As different regions begin to open up, business and restaurant owners are faced with new safety standards for social distancing and health & safety rules. For some locations, this may include reduced seating and customer capacity (25% - 50%), the requirement for staff to wear the appropriate PPE (personal protection equipment), enhanced cleaning regimes more frequently throughout the day, and much more.
Another challenge is that some areas are being affected by food supply chain issues, resulting in restaurant owners turning to different, perhaps smaller or local suppliers who are more expensive, therefore driving up the price of food ingredients.
All of these additional costs are adding to the economic pressure.
So what are your options?
Some restaurant owners have taken it upon themselves to add a small “safety surcharge” to their customer’s bill. This has been done by either increasing the menu prices to reflect the increased costs, or including the surcharge as an additional line item on the bill itself.
Now, if you’re reading this and thinking that this will cause negative feedback from your clientele, you’re probably right.
There will always be a group of people in the community who will contest being charged more when they have endured a hard time as well. This is why you should really consider if adding a surcharge will be accepted by the majority of your customers.
A recent survey conducted in the U.S. revealed some really interesting data, as we start to find out what the ‘new normal’ looks like from a restaurant consumer experience perspective.
The survey looked into how restaurant-goers will react to certain changes that could be implemented once reopening starts. Roughly 500 people were surveyed on their willingness to pay increased menu prices due to the increased health and safety precautions. The results were split into 3 groups that equalled roughly the same as each other. 34% of those surveyed said that they would pay an additional $1 on their bill, 27% said they would pay an additional $2-$9. And 37% said that they would not be willing to pay any extra fees if implemented to ensure their safety.
With these results, you can see that the majority of people are willing to pay a nominal amount, a dollar or $2 extra in order for their favorite establishment to keep up with safety standards.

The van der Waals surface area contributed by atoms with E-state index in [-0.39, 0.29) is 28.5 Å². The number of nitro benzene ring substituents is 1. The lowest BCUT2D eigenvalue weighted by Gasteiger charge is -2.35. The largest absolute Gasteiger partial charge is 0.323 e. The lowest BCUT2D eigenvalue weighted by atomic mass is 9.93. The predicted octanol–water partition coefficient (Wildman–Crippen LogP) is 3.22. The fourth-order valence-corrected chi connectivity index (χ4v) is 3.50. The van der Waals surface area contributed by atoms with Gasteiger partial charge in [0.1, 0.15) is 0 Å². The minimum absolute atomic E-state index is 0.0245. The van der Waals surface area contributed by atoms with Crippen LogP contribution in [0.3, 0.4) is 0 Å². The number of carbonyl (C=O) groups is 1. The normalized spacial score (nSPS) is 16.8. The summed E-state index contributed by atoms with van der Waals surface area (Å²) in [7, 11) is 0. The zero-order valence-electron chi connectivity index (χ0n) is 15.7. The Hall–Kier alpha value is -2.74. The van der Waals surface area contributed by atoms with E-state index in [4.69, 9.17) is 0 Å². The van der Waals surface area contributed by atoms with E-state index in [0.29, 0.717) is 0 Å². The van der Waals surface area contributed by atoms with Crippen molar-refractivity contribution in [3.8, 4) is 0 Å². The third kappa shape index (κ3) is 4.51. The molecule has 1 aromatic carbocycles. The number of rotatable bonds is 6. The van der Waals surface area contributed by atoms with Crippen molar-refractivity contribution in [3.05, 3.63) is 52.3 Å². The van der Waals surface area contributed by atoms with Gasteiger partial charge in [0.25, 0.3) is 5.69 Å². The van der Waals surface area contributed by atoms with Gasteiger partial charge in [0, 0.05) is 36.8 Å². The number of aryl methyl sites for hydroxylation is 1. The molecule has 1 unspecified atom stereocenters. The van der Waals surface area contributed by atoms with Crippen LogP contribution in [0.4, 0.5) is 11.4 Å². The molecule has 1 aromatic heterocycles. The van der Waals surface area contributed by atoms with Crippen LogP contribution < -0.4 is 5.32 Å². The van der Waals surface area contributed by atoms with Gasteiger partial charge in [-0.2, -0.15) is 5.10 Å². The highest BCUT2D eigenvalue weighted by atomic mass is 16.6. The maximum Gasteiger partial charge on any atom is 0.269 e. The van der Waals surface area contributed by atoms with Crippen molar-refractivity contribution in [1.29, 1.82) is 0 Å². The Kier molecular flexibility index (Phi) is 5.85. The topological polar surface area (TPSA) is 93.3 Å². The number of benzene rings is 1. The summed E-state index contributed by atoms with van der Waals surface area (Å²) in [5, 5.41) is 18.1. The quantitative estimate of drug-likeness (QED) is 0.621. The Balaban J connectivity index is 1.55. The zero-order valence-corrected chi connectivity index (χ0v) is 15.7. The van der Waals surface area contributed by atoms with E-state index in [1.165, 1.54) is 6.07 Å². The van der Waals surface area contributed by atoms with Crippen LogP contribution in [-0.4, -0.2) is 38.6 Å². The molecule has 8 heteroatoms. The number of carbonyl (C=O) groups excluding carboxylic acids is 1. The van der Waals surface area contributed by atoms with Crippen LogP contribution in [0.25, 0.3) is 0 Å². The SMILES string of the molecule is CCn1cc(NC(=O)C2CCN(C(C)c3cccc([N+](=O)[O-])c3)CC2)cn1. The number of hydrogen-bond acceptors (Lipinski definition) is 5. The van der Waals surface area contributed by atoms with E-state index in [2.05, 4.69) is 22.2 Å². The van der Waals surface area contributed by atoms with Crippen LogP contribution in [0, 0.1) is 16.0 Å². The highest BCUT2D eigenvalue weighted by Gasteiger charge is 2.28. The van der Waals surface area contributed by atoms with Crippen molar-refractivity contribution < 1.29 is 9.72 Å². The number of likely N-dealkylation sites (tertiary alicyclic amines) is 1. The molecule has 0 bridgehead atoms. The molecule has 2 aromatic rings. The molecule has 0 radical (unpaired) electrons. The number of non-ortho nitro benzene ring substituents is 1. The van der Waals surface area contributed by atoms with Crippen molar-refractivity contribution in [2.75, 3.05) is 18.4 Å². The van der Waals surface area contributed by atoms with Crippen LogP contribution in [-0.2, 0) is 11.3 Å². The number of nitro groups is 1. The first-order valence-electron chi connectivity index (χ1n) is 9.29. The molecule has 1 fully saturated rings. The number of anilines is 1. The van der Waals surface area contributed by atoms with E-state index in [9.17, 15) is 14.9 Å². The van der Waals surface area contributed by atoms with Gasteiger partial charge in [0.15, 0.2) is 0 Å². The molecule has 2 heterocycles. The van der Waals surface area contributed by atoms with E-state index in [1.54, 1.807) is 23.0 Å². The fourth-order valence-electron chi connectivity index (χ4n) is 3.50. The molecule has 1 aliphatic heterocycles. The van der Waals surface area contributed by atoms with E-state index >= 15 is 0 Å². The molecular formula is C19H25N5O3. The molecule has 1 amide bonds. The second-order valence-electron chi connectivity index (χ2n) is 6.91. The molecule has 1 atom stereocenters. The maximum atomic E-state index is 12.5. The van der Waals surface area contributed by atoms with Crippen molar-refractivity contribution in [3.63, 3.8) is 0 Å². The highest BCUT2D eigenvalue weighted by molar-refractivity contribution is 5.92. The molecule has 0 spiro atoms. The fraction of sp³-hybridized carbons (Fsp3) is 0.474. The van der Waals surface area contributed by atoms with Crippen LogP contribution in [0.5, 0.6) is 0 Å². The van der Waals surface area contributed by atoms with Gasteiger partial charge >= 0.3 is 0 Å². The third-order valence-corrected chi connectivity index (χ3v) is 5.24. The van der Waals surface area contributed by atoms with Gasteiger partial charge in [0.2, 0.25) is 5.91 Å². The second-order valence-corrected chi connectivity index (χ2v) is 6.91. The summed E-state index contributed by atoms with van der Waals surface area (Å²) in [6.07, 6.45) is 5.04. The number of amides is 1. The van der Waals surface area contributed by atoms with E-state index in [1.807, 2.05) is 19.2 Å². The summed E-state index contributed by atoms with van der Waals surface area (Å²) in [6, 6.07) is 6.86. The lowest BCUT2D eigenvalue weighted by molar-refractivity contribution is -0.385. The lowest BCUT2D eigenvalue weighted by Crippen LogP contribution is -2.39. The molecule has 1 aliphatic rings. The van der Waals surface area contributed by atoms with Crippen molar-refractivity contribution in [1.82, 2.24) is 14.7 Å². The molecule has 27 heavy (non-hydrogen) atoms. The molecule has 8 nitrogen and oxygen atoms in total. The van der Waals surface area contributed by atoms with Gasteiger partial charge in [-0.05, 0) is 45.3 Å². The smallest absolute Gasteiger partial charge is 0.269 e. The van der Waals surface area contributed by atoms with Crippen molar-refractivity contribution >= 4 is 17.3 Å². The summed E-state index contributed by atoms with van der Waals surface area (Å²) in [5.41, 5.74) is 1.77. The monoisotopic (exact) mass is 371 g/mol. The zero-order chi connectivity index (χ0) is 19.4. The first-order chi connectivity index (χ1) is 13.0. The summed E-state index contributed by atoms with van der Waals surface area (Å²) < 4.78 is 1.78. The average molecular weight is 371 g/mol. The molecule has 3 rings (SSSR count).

Another question that was asked in the survey was, ‘what would be most appealing to diners when choosing a place to eat post-COVID lockdown?’ The number one answer was a written statement about health & safety cleaning procedures. Not only should this be required for all establishments, but you should also be transparent about any additional or increased costs being added to your customer’s bill.
A sushi restaurant out of West Plains Missouri did a great job communicating with their customers on Facebook by explaining in detail what additional costs their clientele could expect and how long they might be charged.
If any additional surcharges are to be added to the bill, be sure to be open and honest with your clientele. In one of our recent blogs we talked about gaining your customer’s trust - this is super important when it comes to the health & safety precautions but also if you are expecting customers to be paying more. Be sure to prepare and educate your staff on how to answer any questions regarding additional fees so that they feel comfortable and confident when discussing with customers.
We understand the financial pressure, but we encourage you to make surcharge decisions with careful consideration. Think about the size of your establishment and the number of tables that will be lost to adhere to capacity rules. And, think about the cost you’re incurring by increasing health & safety measures - do you need some help or is the cost minimal?
Whatever you decide to do, always be open and communicate these changes to your staff and customers. People will value your honesty.
Ready to get your bar or restaurant back up and running? We’re here to help. For an immediate audit of your inventory, don’t hesitate to reach out to us.